May 1: Spring time! May Day!  May 6: Love for my 26 years of marriage (that’s a long time)!  May 18: Life — my life, my birthday.  May 25: Memorial Day, which is my freedom weekend usually. Also love, remembrance, and family times. May is absolutely MY month!

I love to share, though, so I was pleasantly surprised when I found out many of my students share in my joy over the month of May. Several students giggled happily during a conversation I had, and I overheard them talking: “Hers is the 18th? Mine is the 14th!” “Mine is the 6th!” “Mine is the 28th!” etc. It turns out that we are going to celebrate birthdays this month, and we are inviting the rest of the class along for the ride! Cake (no ice cream — melting issue), presents (books and pencils, I assume!), and pizza lunch on the 18th.

I told the class, “I’d better see balloons and cards!” LOL — I was kidding. It’s going to be great!

Happy May, everyone! Enjoy!

 

SOLSC Day 22: The Best Interest of Students

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Slice of Life Small LogoThank you to the ladies at Two Writing Teachers (www.twowritingteachers.wordpress.com) for hosting the March Slice of Life Story Challenge!

The Best Interest of Students

I listened to a podcast today where Kelly Gallagher talked about his new book, In the Best Interest of Students. (Of course, I’m waiting for my copy!) In the first minute of the interview, Kelly addressed a problem with the Common Core State Standards, and I agreed. He stated that (for high school) the standards are actually quite good. (There is mention that the lower elementary grade teachers don’t seem to think that CCSS is good because they are not developmentally appropriate; since I am a middle school teacher, I’ll leave that for a different discussion.) This part of the podcast focused on “Lesson 2: Recognize the Standards by themselves are necessary, but insufficient.” Kelly explained: “The problem is, you can write down any standards on a piece of paper, but that doesn’t ensure what happens inside our classrooms when the bell rings.”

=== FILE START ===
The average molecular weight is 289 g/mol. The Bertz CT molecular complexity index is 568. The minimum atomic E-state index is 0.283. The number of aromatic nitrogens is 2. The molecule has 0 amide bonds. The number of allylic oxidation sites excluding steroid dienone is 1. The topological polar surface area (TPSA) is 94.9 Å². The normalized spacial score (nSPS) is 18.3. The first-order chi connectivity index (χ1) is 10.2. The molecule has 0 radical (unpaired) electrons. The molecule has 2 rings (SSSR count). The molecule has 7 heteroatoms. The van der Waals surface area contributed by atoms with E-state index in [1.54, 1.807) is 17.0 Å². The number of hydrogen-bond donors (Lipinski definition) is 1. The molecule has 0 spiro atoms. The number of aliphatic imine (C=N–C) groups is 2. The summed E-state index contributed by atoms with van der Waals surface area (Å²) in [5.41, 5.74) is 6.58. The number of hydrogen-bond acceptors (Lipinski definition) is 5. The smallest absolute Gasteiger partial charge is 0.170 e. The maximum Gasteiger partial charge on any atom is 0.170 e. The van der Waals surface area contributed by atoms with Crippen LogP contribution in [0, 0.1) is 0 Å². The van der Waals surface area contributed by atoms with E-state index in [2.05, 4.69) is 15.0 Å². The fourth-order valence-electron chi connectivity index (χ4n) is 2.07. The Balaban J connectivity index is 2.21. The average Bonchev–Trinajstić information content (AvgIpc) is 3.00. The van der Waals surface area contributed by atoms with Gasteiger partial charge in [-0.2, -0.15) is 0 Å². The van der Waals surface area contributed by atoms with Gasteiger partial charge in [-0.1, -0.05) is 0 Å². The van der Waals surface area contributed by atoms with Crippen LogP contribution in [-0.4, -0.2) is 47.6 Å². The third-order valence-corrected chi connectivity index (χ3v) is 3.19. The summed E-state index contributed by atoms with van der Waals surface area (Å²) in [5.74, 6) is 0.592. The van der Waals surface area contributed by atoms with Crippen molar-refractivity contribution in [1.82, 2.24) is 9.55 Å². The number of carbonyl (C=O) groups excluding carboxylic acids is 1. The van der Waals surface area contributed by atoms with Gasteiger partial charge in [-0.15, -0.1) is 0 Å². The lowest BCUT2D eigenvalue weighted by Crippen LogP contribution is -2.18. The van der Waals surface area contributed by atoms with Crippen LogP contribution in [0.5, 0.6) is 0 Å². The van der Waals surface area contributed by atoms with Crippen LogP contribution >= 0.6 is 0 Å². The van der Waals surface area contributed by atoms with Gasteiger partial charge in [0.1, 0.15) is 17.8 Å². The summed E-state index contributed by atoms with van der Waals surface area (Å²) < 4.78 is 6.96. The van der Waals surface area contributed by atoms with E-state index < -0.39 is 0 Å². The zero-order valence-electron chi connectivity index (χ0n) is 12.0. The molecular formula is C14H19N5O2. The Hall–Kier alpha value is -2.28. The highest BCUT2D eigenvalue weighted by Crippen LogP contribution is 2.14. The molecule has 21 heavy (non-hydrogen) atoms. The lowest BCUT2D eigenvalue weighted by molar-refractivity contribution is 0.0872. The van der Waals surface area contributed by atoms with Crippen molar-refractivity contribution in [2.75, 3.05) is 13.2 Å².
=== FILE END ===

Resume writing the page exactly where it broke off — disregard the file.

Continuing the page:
The lightbulb switched ON in my brain. Yes! I have my set of standards (although mine are Indiana State Standards) and my teaching plan, but if I don’t connect with the students, if I don’t teach them, and they don’t learn, then those standards mean nothing. One of our classroom walkthrough points for administrators (on teacher evaluation checklists) is that teachers should post the standards in the classroom and refer to them, so students will know what is expected.  I don’t mind. I typed them out and posted them on a bulletin board, and I showed them to the students. But we must not stop there! If my administrator checks that box (“Standards Posted in Classroom” or whatever it says), that doesn’t mean I’ve taught those standards. That doesn’t mean the students are learning them.

Teachers need to show students the purpose of deep learning — why those standards should matter to them. I’m thinking of a simple standard: “Demonstrate command of the conventions of standard English: capitalization, punctuation, and spelling…” Just because those words are displayed in my room doesn’t mean I teach them. And how should I teach that standard, anyway? With DOL sentences? Just as I was thinking about that, Jeff Anderson showed up in my Twitter feed. “I call DOLs & their ilk ‘correct alls’ because you get the same result as you would if you took a Correct All.” LOL! No, I don’t use DOLs. They don’t work.  My students can state any error in any sentence, and correct the sentence, in isolation. They do NOT practice capitalization and punctuation in their own writing. Jeff Anderson’s books are still my favorite mentor texts for teaching grammar and writing: Mechanically Inclined and Everyday Editing. If you want your work published, you HAVE to capitalize the “I.” (It takes the place of your name. Names are capitalized because they are very important and specific.) You HAVE to show the reader where your thought ends. (Period) Right? (Question mark) Your voice comes through your writing in the form of punctuation. Do you want to pause? How long? Use a comma, dash, ellipses, depending on the voice and tone you want to convey.